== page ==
Recently, there have been a number of reports of mucormycosis, a rare but sometimes fatal fungal infection, spreading throughout hospitals in India. According to MSN, the fungal illness is becoming especially prevalent in patients with COVID-19. Because many of these patients are already immunocompromised, it is important to raise awareness of the fungal infection. This could ultimately help doctors prevent, identify, or treat infected patients. Additionally, this fungal infection can be debilitating and cause lasting damage, so identifying patients at risk could improve patient outcomes.
Within India, this rare fungal infection is beginning to spread. In particular, doctors note that prolonged steroid use could place patients at a higher risk. For patients dealing with COVID-19, steroids are a crucial part of treatment. Patients with COVID-19 requiring hospitalization are also more immunocompromised. As a result, doctors are seeing patients leave the intensive care unit (ICU) and later return with dangerous fungal infections.
Beyond patients with COVID-19, others are at risk of mucormycosis infection. Other at-risk groups include patients with diabetes, those being treated (or who have been treated) with chemotherapy, and those requiring long-term respiratory assistance. Thus, patients in these groups should be monitored during treatment.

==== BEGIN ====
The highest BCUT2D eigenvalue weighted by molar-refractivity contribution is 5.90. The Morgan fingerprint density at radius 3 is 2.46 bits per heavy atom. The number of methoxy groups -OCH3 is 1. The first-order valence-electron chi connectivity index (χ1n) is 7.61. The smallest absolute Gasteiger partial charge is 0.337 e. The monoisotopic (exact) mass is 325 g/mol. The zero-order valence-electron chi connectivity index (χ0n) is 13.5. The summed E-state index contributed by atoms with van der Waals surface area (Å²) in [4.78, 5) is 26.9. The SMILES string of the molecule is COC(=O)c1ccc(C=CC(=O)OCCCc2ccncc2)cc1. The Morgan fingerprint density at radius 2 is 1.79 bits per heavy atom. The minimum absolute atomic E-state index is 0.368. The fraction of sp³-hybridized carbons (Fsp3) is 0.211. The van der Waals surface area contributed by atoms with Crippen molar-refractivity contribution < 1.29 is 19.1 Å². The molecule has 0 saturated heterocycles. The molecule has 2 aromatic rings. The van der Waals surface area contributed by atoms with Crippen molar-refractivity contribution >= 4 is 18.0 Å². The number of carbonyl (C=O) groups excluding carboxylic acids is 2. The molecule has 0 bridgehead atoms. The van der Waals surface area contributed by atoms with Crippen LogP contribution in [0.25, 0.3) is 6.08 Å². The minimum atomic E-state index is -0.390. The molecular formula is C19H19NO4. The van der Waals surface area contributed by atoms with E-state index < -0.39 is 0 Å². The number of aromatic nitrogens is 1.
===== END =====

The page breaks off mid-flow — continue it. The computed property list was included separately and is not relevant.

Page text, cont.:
In March 2021, Liposomal Amphotericin B (LAmB) was approved for use in India for patients with mucormycosis.
According to the Center for Disease Control and Progression (CDC), mucormycosis, sometimes or previously known as zygomycosis, is:
a serious but rare fungal infection caused by a group of molds called mucormycetes. [The] types of fungi which typically cause mucormycosis include Rhizopus species, Mucor species, Rhizomucor species, Syncephalastrum species, Cunninghamella bertholletiae, Apophysomyces species, and Lichtheimia (formerly Absidia) species.
Normally, these fungi can be found in soil, leaves, compost piles, or cottonwood. This is because they thrive in decaying organic matter. When people come in contact with these fungi, they can breathe in spores. Fungi can also enter into the body through skin trauma, such as cuts or scrapes. Once infected, mucormycosis can cause a host of health issues. Typically, this fungal infection is most common in patients with other health-related conditions or who are taking immune-suppressing medications.
Altogether, there are a few forms of mucormycosis: cutaneous (affecting the skin), gastrointestinal, pulmonary, rhinocerebral (affecting the brain and sinuses), or disseminated (spread throughout the body). However, the most frequent infections are pulmonary and cutaneous. Symptoms vary based on which form of mucormycosis is present. Some symptoms may include:
- Nasal congestion and/or sinus pain
- Chest or abdominal pain
- Gastrointestinal bleeding
- Shortness of breath and/or difficulty breathing
- Excessive redness, pain, warmth, or swelling around a wound
- Blisters or ulcers which turn black
- Nausea and vomiting
- Facial swelling on one side of the face
- Eye pain and/or vision loss
- Black lesions in the nose or mouth
Without treatment, mucormycosis can be fatal. In many cases, treatment includes orally or subcutaneously administered anti-fungal therapy. However, in extreme infections, surgery may be required.